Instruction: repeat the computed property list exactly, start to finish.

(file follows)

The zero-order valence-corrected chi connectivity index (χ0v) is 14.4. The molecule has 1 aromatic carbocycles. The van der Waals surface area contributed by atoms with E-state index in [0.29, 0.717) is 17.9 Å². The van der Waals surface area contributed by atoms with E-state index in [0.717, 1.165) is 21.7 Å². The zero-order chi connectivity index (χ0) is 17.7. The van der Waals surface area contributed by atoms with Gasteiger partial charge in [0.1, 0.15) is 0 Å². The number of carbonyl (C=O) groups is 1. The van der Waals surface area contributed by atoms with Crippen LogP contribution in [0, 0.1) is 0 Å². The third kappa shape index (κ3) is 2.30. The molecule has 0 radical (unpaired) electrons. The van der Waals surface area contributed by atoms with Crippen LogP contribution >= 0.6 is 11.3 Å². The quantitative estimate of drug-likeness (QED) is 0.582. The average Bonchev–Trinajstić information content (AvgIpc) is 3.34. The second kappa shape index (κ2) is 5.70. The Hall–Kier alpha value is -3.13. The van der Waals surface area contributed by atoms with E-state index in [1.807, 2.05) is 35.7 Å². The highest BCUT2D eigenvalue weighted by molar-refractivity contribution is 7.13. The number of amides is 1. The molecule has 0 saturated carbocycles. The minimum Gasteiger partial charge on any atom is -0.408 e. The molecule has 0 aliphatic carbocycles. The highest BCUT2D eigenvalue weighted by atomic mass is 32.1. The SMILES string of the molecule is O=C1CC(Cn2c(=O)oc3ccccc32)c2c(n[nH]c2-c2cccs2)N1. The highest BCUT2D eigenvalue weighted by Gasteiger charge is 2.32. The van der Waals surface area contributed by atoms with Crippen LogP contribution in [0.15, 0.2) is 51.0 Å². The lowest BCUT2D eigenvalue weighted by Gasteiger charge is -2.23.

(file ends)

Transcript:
The zero-order valence-corrected chi connectivity index (χ0v) is 14.4. The molecule has 1 aromatic carbocycles. The van der Waals surface area contributed by atoms with E-state index in [0.29, 0.717) is 17.9 Å². The van der Waals surface area contributed by atoms with E-state index in [0.717, 1.165) is 21.7 Å². The zero-order chi connectivity index (χ0) is 17.7. The van der Waals surface area contributed by atoms with Gasteiger partial charge in [0.1, 0.15) is 0 Å². The number of carbonyl (C=O) groups is 1. The van der Waals surface area contributed by atoms with Crippen LogP contribution in [0, 0.1) is 0 Å². The third kappa shape index (κ3) is 2.30. The molecule has 0 radical (unpaired) electrons. The van der Waals surface area contributed by atoms with Crippen LogP contribution >= 0.6 is 11.3 Å². The quantitative estimate of drug-likeness (QED) is 0.582. The average Bonchev–Trinajstić information content (AvgIpc) is 3.34. The second kappa shape index (κ2) is 5.70. The Hall–Kier alpha value is -3.13. The van der Waals surface area contributed by atoms with E-state index in [1.807, 2.05) is 35.7 Å². The highest BCUT2D eigenvalue weighted by molar-refractivity contribution is 7.13. The number of amides is 1. The molecule has 0 saturated carbocycles. The minimum Gasteiger partial charge on any atom is -0.408 e. The molecule has 0 aliphatic carbocycles. The highest BCUT2D eigenvalue weighted by atomic mass is 32.1. The SMILES string of the molecule is O=C1CC(Cn2c(=O)oc3ccccc32)c2c(n[nH]c2-c2cccs2)N1. The highest BCUT2D eigenvalue weighted by Gasteiger charge is 2.32. The van der Waals surface area contributed by atoms with Crippen LogP contribution in [0.15, 0.2) is 51.0 Å². The lowest BCUT2D eigenvalue weighted by Gasteiger charge is -2.23.